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Rehabilitation Research and Practice
Volume 2017, Article ID 6526214, 4 pages
Research Article

Effect of Modified Shaker Exercise on the Amplitude and Duration of Swallowing Sounds: Evidence from Cervical Auscultation

Department of Audiology & Speech Language Pathology, Kasturba Medical College, Manipal University, Mangalore, Karnataka 575001, India

Correspondence should be addressed to Radish Kumar Balasubramaniam; ni.oc.oohay@b_hseehdar

Received 28 March 2017; Revised 12 June 2017; Accepted 31 July 2017; Published 7 September 2017

Academic Editor: Tyng-Guey Wang

Copyright © 2017 Sonia Babu et al. This is an open access article distributed under the Creative Commons Attribution License, which permits unrestricted use, distribution, and reproduction in any medium, provided the original work is properly cited.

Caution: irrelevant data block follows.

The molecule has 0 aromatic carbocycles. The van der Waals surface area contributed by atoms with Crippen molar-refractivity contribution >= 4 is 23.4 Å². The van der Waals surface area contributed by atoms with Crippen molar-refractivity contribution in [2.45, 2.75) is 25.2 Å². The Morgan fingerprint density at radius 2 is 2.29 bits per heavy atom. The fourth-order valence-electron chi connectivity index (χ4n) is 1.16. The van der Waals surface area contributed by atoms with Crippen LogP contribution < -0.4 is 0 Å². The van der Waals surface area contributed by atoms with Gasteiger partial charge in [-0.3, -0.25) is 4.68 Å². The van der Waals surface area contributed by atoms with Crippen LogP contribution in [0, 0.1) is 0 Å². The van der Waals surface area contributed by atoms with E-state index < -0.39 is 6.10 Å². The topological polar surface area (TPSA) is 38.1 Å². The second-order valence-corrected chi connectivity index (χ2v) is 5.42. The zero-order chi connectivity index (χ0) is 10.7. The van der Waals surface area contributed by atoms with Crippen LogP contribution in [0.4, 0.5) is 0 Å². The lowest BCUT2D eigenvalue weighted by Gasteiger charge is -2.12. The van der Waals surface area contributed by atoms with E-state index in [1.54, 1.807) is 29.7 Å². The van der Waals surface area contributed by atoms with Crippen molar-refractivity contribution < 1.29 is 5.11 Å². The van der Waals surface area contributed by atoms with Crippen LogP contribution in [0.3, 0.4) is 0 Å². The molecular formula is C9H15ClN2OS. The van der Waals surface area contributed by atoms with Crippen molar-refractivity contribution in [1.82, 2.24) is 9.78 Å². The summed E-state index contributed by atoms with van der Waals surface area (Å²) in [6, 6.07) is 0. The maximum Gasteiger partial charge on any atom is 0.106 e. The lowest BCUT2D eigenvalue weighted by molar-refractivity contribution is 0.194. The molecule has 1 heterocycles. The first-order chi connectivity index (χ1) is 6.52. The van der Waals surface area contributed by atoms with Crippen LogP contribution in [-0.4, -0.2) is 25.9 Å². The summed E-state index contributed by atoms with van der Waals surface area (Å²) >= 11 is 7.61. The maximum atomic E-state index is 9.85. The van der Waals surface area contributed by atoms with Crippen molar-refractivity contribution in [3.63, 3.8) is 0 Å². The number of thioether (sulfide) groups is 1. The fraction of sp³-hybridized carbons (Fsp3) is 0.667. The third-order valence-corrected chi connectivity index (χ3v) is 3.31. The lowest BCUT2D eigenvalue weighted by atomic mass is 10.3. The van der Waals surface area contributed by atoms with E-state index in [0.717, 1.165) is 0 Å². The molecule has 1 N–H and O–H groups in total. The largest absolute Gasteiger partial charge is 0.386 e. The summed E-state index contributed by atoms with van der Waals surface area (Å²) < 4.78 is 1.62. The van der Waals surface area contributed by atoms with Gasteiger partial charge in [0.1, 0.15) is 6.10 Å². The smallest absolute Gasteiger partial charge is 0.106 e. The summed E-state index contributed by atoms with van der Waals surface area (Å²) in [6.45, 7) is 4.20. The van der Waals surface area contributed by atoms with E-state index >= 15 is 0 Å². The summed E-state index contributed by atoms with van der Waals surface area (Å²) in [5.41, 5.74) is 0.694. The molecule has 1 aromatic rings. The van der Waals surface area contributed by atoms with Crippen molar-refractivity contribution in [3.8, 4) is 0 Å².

Objective. Anecdotal evidence shows that the Shaker exercise and its modifications improve pharyngeal muscle contraction. However, there is no experimental evidence for the same. Thus, the present study examined the effect of modified Shaker exercise on the amplitude and duration of pharyngeal muscle contraction using cervical auscultation. Design. The study follows a cross-sectional study design, where 50 healthy individuals (23 males and 27 females) performed modified Shaker exercise and noneffortful swallow during 10 ml water swallowing. Swallow sound characteristics were analyzed with and without modified Shaker exercise using cervical auscultation. Results. The results of mixed ANOVA revealed significant differences for the amplitude of swallow sound with modified Shaker exercise (mean = 47.24, SD = 20.64) when compared to noneffortful swallow (mean = 28.19, SD = 10.26) at . However, no significant difference was obtained for the swallow sound duration with (mean = 0.19, SD = 0.07) and without (mean = 0.18, SD = 0.07) modified Shaker exercise at . No significant difference across the genders was also noted at . Conclusion. The outcomes of the study suggest that modified Shaker exercise improves the amplitude of pharyngeal muscle contraction. Further studies are needed to confirm this finding using gold standard tools like videofluoroscopy.